Chronic pain and the measurement of personality: Do states influence traits?

David A. Fishbain, Brandly Cole, R. Brian Cutler, J. Lewis, Hubert L. Rosomoff, R. Steele Rosomoff

Research output: Contribution to journalReview articlepeer-review

68 Scopus citations


Study Design. This is a structured evidence-based review of all available studies on the effect of pain, (a state phenomenon) on the measurement of personality characteristics (a trait phenomenon). Objectives. To determine whether pain treatment changes trait scores. Summary of Background Data. Recent evidence from the psychiatric literature indicates that the measurement of personality characteristics (traits) can be affected or changed by the presences of state psychiatric disorders, for example, depression. At issue then is whether the measurement of chronic pain patients' (CPPs') trait characteristics is affected by the presence of pain, a state problem. Methods. Computer and manual literature searches for pain studies that reported a prepain treatment and postpain treatment (test-retest) personality test or inventory score produced 35 such reports. These references were reviewed in detail and information relating to the above problem was abstracted and placed into tabular form. Each report was also categorized as to the type of study it represented according to the guidelines developed by the Agency of Health Care Policy and Research (AHCPR). In addition, a list of 15 quality criteria was utilized to measure the quality of each study. Each study was independently categorized for each criterion as positive (criterion filled), negative (criterion not filled), or not applicable, by two of the authors. Only studies having a quality score of 65% or greater were utilized to formulate the conclusions of this review. The strength and consistency of the evidence represented by the remaining studies were then categorized according to the AHCPR guidelines. Conclusions of this review were based on these results. Results. Of the 35 reports, 32 had quality scores of 65% or greater. According to the AHCPR guidelines, there was a consistent finding that the Minnesota Multiphasic Personality Inventory (MMPI) scores changed (improved) with treatment. In reference to the Millon Behavioral Health Inventory, Locus of Control, the Symptom Checklist-90-Revised (SCL-90-R), trait anxiety, and personality disorders, there were not enough studies to draw conclusions about consistency. In reference to coping/self-efficacy inventories, somatization/illness behavior inventories, and personality questionnaire studies, there was a generally consistent finding that these tests changed (improved) with pain treatment. Overall, of the 32 reports, 92.3% demonstrated a change in trait scores (improvement) with pain treatment. This evidence was categorized as consistent. Finally, 100% of a subgroup of reports (N = 12) that had controlled for pain indicated that there was a relationship between a change in pain scores and a change in trait scores. Conclusions. Based on the above results, it was concluded that some trait tests and inventories may not be pain state independent. Therefore, caution is warranted in interpreting postpain development personality profiles as being indicative of the true prepain personality structure, if measured by these tests. Why trait scores may change with treatment, confounding test-retest issues, and whether trait tests actually measure what they allegedly measure are discussed.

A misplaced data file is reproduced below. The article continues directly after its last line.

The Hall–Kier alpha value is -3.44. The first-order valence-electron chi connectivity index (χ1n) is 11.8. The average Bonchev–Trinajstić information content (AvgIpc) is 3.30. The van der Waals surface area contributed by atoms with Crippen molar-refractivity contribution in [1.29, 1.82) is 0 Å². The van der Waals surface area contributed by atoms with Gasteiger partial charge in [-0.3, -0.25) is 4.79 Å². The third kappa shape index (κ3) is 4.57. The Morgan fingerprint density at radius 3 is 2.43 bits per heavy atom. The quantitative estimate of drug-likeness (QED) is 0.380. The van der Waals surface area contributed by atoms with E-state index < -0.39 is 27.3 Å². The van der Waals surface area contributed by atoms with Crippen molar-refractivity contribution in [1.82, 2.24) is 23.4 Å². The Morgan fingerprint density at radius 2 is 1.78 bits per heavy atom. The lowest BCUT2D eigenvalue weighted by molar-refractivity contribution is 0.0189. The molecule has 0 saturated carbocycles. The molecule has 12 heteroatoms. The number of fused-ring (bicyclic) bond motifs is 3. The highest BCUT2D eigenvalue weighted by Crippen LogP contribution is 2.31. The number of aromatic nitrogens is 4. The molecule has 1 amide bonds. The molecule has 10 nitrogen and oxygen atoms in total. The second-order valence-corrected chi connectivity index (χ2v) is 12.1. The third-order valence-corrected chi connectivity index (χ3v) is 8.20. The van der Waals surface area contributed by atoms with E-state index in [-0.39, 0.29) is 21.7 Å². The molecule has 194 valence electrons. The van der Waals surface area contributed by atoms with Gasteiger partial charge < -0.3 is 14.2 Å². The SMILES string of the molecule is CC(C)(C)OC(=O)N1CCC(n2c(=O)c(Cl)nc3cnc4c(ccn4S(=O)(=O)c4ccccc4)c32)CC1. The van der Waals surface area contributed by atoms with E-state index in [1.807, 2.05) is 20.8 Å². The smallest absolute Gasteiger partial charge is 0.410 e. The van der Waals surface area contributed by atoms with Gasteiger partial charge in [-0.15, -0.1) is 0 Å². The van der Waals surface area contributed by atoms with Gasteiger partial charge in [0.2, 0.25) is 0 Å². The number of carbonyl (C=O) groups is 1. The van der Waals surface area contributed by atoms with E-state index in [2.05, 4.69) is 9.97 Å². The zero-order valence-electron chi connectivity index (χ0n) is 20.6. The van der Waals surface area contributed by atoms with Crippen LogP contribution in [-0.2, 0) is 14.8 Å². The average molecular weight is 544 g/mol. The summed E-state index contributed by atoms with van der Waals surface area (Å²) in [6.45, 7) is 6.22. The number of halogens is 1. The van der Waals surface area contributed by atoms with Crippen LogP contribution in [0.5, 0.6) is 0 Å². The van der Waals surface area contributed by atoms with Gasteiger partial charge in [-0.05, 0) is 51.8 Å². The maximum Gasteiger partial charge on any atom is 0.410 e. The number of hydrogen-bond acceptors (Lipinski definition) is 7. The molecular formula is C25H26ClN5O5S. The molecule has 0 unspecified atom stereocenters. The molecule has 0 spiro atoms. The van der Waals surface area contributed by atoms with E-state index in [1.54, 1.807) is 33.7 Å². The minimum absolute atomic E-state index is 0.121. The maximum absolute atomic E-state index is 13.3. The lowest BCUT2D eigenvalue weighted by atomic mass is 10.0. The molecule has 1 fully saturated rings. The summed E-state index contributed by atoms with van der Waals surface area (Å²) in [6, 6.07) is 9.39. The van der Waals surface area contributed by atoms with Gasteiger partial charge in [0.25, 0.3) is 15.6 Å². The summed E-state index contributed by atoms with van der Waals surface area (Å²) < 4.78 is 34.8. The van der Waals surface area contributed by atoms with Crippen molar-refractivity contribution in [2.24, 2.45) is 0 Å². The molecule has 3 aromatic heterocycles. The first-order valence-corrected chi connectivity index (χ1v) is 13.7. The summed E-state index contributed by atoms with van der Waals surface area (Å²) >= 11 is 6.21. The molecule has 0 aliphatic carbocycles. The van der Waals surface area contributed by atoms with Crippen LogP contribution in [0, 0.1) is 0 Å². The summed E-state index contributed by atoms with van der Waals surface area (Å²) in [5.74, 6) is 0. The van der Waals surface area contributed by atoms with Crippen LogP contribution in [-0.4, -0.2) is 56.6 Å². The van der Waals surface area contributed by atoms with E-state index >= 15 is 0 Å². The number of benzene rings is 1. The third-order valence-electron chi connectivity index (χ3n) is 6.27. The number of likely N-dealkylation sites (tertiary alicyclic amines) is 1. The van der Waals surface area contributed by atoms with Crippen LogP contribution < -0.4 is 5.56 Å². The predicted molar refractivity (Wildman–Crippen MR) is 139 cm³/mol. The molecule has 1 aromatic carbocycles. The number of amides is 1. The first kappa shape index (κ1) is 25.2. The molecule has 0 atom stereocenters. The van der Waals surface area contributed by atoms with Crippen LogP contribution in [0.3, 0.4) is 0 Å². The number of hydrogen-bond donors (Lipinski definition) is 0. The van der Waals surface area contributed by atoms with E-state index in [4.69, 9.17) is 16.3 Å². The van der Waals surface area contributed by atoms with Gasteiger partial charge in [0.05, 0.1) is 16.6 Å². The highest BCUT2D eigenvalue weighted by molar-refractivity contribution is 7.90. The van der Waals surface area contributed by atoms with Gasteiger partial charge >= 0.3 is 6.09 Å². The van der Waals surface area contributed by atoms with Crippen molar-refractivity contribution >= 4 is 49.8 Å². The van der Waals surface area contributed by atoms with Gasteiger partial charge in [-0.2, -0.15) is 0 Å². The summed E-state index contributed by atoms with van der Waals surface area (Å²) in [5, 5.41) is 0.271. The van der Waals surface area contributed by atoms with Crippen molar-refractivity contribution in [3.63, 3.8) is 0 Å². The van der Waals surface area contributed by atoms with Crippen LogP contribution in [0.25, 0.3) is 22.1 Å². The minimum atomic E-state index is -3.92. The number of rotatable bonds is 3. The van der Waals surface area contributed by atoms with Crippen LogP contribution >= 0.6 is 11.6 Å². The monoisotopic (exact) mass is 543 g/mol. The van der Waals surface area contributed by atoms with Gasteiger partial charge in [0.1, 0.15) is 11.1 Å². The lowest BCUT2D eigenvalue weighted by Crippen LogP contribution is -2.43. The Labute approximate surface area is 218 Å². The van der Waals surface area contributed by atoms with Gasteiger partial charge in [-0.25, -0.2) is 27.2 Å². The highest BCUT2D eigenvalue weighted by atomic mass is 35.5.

Original languageEnglish (US)
Pages (from-to)509-529
Number of pages21
JournalPain Medicine
Issue number6
StatePublished - Nov 2006


  • Anxiety
  • Change in trait measures
  • Chronic pain
  • Depression
  • Locus of control
  • Millon behavioral health inventory
  • MMPI
  • Pain
  • Personality measurement
  • SCL-90-R
  • State measurement
  • Structured evidence-based review
  • Trait measurement

ASJC Scopus subject areas

  • Clinical Neurology


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